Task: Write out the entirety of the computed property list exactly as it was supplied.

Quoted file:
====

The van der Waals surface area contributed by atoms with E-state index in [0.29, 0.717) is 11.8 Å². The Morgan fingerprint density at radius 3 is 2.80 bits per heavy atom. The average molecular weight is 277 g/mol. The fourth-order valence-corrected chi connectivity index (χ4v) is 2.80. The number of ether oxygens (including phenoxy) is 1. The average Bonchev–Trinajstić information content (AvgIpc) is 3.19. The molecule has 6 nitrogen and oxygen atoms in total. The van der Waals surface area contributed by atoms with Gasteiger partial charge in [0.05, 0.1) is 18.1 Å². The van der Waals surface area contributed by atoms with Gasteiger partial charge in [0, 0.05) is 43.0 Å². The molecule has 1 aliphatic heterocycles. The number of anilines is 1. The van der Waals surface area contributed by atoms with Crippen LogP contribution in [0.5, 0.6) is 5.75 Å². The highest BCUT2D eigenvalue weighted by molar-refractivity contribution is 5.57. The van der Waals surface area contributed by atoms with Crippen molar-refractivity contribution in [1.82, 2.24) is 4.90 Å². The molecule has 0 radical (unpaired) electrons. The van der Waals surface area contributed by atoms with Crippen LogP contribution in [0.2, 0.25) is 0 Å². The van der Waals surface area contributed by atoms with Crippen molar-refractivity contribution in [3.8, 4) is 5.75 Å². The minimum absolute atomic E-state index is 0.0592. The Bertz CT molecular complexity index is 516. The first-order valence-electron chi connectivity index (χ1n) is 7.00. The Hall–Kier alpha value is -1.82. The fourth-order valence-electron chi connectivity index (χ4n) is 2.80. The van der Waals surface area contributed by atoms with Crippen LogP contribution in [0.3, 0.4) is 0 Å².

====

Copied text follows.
The van der Waals surface area contributed by atoms with E-state index in [0.29, 0.717) is 11.8 Å². The Morgan fingerprint density at radius 3 is 2.80 bits per heavy atom. The average molecular weight is 277 g/mol. The fourth-order valence-corrected chi connectivity index (χ4v) is 2.80. The number of ether oxygens (including phenoxy) is 1. The average Bonchev–Trinajstić information content (AvgIpc) is 3.19. The molecule has 6 nitrogen and oxygen atoms in total. The van der Waals surface area contributed by atoms with Gasteiger partial charge in [0.05, 0.1) is 18.1 Å². The van der Waals surface area contributed by atoms with Gasteiger partial charge in [0, 0.05) is 43.0 Å². The molecule has 1 aliphatic heterocycles. The number of anilines is 1. The van der Waals surface area contributed by atoms with Crippen LogP contribution in [0.5, 0.6) is 5.75 Å². The highest BCUT2D eigenvalue weighted by molar-refractivity contribution is 5.57. The van der Waals surface area contributed by atoms with Crippen molar-refractivity contribution in [1.82, 2.24) is 4.90 Å². The molecule has 0 radical (unpaired) electrons. The van der Waals surface area contributed by atoms with Crippen LogP contribution in [0.2, 0.25) is 0 Å². The van der Waals surface area contributed by atoms with Crippen molar-refractivity contribution in [3.8, 4) is 5.75 Å². The minimum absolute atomic E-state index is 0.0592. The Bertz CT molecular complexity index is 516. The first-order valence-electron chi connectivity index (χ1n) is 7.00. The Hall–Kier alpha value is -1.82. The fourth-order valence-electron chi connectivity index (χ4n) is 2.80. The van der Waals surface area contributed by atoms with Crippen LogP contribution in [0.3, 0.4) is 0 Å².